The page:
By the third quatrain, the speaker is severely disturbed, even acknowledging that he is ‘past cure.’ (9) His thoughts and words are like that of a patient in a fever, who has been declared by the physician to be incurable. This line is also irregular in that the first foot is trochaic. The speaker is emphasizing the fact that there is no cure for this love. No medicine or person can change his fate. It is a terminal affliction. However, he goes on to say that he doesn’t care that this love will be the end of him. Love has slowly eaten away at his sanity and driven away his Reason, so not even the logical side of him can care that this beloved will be the death of him. The next two lines are frantic and feverish, keeping with the theme of fever that was introduced at the start of the poem. “And frantic-mad with evermore unrest;/My thoughts and my discourse as madmen’s are” (10-11) As with fever patients, the speaker is speaking and writing like a madman. None of his thoughts or words are coherent. He cannot explain his infatuation with his beloved, only knowing it to be wrong. It holds with the saying “We are all fools in love.” This sonnet is proving the saying to be so. His writing is deteriorating from comparing his love to a fever to fully succumbing to that fever. His passion is turning him into a raving mad man, who is incapable of listening to reason. In the last line of the quatrain, the speaker admits that his words are straying erratically and irrationally from the truth, as they are spoken by someone so blinded by love that he can’t even see the truth anymore. Therefore his words are ‘vainly expressed.’ (12) They serve no purpose, as they’re nothing but extreme exaggerations, if not lies. The thoughts and words that he has toward his beloved are actually only things about the beloved that he’s objectified.
The couplet gets to the heart of the matter, explaining just how he has strayed ‘at random from the truth vainly expressed.” (12) The speaker is able to admit that while he believed the beloved to be beautiful and bright, she is actually dark and evil. The most disturbing aspect of the couplet is that it’s completely unforgiving and cold. Throughout the course of the entire sonnet, the speaker has been expressing just how much he loves the listener, even though the beloved clearly isn’t good for him. However, in these lines, the speaker actually reveals why the beloved is bad for him. While he believed the beloved to be ‘fair’ and ‘bright,’ the beloved was actually ‘black’ and ‘dark.’ That comparison could mean several things. On a surface level, the speaker could mean that he thought the beloved to be beautiful, when in reality the beloved was unattractive. That would be enforced by the saying ‘love is blind.’ However, the comparison could go even deeper. The speaker not only calls the beloved ‘black’ and ‘dark,’ but “black as hell and dark as night.” (14) Dark and black are already common symbols for evil. Combined with the reference to Hell, the speaker could be implying that the beloved was unfaithful, immoral, and evil. However, because he was maddened by love, he could not see that and thought the beloved fair and bright. Fair and bright can also be seen as symbols for purity and goodness. So rather than being pure and good, the beloved was immoral and unfaithful to the speaker. However, the speaker does not give any indication that he plans to leave the beloved, even though he knows the beloved’s true nature.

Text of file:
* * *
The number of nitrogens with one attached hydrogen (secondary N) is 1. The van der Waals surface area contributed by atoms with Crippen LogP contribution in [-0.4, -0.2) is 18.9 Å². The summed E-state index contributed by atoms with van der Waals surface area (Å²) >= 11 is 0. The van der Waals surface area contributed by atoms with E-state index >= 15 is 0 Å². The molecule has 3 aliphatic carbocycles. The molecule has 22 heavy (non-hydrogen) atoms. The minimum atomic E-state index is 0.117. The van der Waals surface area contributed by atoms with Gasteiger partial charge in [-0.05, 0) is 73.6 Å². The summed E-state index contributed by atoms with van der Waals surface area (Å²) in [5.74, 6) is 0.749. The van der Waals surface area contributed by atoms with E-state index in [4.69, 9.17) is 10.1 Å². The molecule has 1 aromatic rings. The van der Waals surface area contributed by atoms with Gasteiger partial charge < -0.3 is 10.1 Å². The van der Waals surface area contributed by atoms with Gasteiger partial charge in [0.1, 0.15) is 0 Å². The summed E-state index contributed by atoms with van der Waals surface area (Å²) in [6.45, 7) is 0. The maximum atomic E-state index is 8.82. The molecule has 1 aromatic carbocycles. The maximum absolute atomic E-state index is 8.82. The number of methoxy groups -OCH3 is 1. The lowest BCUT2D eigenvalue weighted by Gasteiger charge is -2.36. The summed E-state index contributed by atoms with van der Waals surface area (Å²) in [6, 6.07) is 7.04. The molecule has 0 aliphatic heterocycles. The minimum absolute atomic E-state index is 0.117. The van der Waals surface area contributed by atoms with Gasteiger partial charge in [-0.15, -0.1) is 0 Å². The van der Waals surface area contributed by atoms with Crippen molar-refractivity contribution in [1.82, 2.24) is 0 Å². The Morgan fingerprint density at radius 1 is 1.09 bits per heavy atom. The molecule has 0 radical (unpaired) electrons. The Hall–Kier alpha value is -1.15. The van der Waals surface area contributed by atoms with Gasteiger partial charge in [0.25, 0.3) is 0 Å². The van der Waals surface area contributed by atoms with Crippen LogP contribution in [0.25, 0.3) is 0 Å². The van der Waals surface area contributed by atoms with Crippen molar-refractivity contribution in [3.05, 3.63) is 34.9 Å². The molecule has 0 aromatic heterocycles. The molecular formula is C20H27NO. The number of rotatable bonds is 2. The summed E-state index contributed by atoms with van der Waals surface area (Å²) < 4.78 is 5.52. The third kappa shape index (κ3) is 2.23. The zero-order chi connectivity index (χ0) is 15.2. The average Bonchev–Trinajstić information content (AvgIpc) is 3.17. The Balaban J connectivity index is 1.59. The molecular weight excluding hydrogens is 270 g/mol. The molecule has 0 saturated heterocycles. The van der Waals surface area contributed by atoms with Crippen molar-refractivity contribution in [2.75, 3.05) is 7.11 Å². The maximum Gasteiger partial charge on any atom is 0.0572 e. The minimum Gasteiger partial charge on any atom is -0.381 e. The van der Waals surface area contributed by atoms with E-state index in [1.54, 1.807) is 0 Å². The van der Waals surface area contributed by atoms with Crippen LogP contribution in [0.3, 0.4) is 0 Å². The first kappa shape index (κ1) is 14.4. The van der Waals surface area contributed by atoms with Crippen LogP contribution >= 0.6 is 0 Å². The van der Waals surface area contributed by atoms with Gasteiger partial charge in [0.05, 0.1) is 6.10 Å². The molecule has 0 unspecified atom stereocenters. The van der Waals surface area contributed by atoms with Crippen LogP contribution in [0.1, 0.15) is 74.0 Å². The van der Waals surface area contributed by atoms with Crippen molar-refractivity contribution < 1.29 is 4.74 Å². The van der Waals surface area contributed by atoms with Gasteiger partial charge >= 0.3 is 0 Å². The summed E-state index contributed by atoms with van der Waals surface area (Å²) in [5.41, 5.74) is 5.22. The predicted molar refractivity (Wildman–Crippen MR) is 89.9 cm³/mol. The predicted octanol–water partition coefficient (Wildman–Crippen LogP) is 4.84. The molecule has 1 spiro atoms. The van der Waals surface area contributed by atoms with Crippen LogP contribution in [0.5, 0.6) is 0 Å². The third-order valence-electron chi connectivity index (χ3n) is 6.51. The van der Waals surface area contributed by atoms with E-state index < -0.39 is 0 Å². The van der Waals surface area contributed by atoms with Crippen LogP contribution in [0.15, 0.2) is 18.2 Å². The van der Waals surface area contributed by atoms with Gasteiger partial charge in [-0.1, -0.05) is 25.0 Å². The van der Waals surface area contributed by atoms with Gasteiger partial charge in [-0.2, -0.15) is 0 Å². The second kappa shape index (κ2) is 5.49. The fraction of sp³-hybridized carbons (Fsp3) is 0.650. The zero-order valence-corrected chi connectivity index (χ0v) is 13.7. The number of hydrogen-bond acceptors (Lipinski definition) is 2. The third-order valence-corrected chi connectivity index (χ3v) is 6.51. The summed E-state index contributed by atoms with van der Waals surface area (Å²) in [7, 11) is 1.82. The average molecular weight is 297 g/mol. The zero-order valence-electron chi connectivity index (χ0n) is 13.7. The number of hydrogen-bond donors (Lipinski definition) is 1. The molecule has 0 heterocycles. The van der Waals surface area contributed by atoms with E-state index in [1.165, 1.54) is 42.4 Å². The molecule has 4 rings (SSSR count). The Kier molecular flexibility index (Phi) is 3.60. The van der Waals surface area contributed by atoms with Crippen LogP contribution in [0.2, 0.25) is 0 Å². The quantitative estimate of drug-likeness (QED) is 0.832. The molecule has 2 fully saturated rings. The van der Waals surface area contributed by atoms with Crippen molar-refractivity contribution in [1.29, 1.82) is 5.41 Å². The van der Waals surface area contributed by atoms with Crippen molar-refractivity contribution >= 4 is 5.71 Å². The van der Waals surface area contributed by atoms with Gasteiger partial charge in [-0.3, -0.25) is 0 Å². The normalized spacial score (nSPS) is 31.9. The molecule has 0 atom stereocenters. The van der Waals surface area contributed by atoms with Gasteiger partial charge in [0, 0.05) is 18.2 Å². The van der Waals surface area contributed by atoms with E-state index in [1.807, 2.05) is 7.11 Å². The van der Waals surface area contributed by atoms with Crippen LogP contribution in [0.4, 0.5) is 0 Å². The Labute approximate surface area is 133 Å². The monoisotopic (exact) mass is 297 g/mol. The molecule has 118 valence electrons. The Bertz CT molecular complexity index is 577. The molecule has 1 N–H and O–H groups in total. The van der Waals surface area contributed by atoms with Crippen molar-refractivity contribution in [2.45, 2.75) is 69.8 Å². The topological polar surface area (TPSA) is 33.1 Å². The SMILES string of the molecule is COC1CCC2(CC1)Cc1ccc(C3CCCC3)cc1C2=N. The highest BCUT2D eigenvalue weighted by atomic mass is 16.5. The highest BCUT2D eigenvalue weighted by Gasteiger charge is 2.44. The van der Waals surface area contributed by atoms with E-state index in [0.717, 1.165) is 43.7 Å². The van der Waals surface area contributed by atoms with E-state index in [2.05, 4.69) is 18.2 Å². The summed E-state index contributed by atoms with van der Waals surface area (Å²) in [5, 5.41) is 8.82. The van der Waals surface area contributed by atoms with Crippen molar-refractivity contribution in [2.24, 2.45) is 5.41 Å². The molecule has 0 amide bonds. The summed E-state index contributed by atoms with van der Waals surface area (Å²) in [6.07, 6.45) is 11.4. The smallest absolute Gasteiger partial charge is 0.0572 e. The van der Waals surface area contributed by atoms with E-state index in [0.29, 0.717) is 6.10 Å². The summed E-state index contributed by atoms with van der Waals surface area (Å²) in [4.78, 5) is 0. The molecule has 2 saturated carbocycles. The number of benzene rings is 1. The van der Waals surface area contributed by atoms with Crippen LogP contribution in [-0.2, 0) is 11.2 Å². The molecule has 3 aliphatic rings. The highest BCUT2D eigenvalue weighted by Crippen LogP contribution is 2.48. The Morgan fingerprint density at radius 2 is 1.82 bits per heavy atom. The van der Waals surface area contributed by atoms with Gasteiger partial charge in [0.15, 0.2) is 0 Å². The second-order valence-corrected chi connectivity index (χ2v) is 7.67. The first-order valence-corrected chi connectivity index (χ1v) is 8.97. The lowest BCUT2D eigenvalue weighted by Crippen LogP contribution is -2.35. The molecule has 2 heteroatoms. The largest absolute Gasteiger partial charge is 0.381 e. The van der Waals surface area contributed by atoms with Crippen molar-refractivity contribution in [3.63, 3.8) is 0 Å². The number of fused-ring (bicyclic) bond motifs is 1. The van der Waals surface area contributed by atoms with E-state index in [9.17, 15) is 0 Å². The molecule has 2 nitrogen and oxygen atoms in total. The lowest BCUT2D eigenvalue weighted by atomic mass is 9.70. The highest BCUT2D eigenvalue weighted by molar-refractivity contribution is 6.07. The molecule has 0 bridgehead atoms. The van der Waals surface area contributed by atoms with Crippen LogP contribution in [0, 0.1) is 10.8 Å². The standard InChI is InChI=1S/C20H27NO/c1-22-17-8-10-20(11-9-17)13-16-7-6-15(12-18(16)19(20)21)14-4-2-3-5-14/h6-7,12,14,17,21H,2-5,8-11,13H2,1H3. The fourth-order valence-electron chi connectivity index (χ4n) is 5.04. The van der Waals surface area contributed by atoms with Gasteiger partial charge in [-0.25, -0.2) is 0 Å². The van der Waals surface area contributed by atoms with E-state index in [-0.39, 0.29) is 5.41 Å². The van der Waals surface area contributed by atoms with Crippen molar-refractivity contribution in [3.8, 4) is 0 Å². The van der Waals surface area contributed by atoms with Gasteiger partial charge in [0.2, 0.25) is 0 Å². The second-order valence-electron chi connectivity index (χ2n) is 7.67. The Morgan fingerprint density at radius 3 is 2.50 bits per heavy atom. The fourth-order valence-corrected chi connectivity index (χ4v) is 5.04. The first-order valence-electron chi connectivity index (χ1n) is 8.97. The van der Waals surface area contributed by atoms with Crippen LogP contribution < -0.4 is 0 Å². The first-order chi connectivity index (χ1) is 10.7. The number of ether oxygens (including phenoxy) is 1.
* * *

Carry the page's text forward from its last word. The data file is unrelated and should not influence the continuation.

The speaker is a man who loves the listener so much that he is beyond caring about the beloved’s flaws. He knows that the flaws are there and that the beloved isn’t good for him, however he is beyond reason, so much that reason appears to have left him completely. However, he cannot forget his beloved’s flaws, acknowledging that the beloved is morally and possibly physically unattractive. The poem makes one think of the sayings ‘we are all fools in love’ and ‘love is blind,’ as the speaker is both a fool and blind in love. Ultimately, the speaker admits that being in love is detrimental and possibly dangerous to his health, however he cannot bring himself to leave his beloved.
- Shakespeare, William, and Alfred Harbage. “Sonnet 147.” The Pelican Shakespeare.Baltimore: Penguin, 1956. 152. Print.